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The War of the Rebellion: A Compilation of the Official Records of the Union and Confederate Armies

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OFFICIAL RECORDS: Series 1, vol 27, Part 2 (Gettysburg Campaign)
Page 323 Chapter XXXIX. THE GETTYSBURG CHAMPAIGN.

unfordable, and the pontoon bridge left a Falling Waters had been partially destroyed by the enemy. The wounded and prisoners were sent over the river as rapidly as possible in a few ferry-boats, while the trans awaited the subsiding of the waters and the construction of a new pontoon bridge. On July 8, the enemy's cavalry advanced toward Hagerstown, but was repulsed by General Stuart, and pursued as far as Boonsborough. With this exception, nothing but occasional until the 12th, when the main body of the enemy arrived. The army then took a position previously selected, covering the Potomac from Williamsport to Falling Waters, where it remained for two days, with the enemy immediately in front, manifesting no disposition to attack, but throwing up entrenchments along is whole line. By the 13th, the river at Williamsport, though still deep, was fordable, and a good bridge was completed at Falling Waters, new boats having being constructed an some of the old recovered. As further delay would enable the enemy to obtain re-enforcements, and as it was found difficult to procure a sufficient supply of flour for the troops, the working of the mills being interrupted by high water, it was determined to await an attack no longer. Orders were accordingly given to cross the Potomac that night, Ewell's corp by the ford an Williamsport, and those of Longstreet and Hill of the bridge. The cavalry was directed to relieve the infantry skirmishers, and bring up the rear. The movement was much retarded by a severe rain storm and the darkness of the night. Ewell's corps by the ford at Williamsport, and those of Longstreet and Hill on the bridge. The cavalry was directed to relieve the infantry the skirmishers, and bring up the rear. The movement was much retarded by a severe rain storm and the darkness of the night. Ewell's corps, having the advantage of a turnpike road, marched with less difficulty, and crossed the river by 8 o'clock the flowing morning. The condition of the road to the bridge an the time consumed in the passage of the artillery, ammunition wagons, and ambulances, which could not ford the river, so much delayed the progress of:Longstreet and Hill, that it was daylight before their troops began to cross. Heth's division was halted about a mile and a half from the bridge, to protect the passage of the column. No interruption was offered by the enemy until about 11. a. m., when his cavalry, supported by artillery, appeared in front of General Heth. A small number in advance of the main body was mistaken for our own cavalry retiring, no notice having been given of the withdraw of the latter, and was suffered to approach our lines. They were immediately destroyed or captured, with the exception of two or three 'but Brigadier-General Pettigrew, an officer of great meritand promise, was mortally wounded in the encounter. He survived his removal to Virginia only a few days. The bridge being clear, General Heth began to withdraw. The enemy advanced, but enforce to break our lines were repulsed, and the passage of the river was completed by 1. p. m. Owing to the extent of General Heth; s line, some of his men most remote from the bridge were cut off before they could reach it, but the greater part of those taken by the enemy during the movement(supposed to amount it all to about 500)consisted of men from various commands who lingered behind, overcome by previous labors and hardships, and the fatigue of a most trying night march. Three was no loss of material excepting a few broken wagons and two pieces of artillery, which the horses were unable to draw trough the deep mud. Other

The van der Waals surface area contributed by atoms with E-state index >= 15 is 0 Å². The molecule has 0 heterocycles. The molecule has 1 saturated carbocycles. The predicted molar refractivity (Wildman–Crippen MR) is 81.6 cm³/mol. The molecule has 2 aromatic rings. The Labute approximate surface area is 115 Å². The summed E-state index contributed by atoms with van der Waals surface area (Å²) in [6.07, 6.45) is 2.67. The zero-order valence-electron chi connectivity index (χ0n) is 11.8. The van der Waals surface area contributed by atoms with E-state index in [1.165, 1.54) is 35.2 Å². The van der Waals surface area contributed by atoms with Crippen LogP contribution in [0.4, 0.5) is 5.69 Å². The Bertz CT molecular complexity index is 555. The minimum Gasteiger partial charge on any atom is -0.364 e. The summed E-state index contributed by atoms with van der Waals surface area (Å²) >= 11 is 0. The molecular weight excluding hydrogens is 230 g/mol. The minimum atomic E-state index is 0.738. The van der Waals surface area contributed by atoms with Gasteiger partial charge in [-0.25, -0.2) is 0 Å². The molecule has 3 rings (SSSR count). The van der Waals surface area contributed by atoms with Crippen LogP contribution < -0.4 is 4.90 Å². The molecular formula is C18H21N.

Page 323 Chapter XXXIX. THE GETTYSBURG CHAMPAIGN.
OFFICIAL RECORDS: Series 1, vol 27, Part 2 (Gettysburg Campaign)
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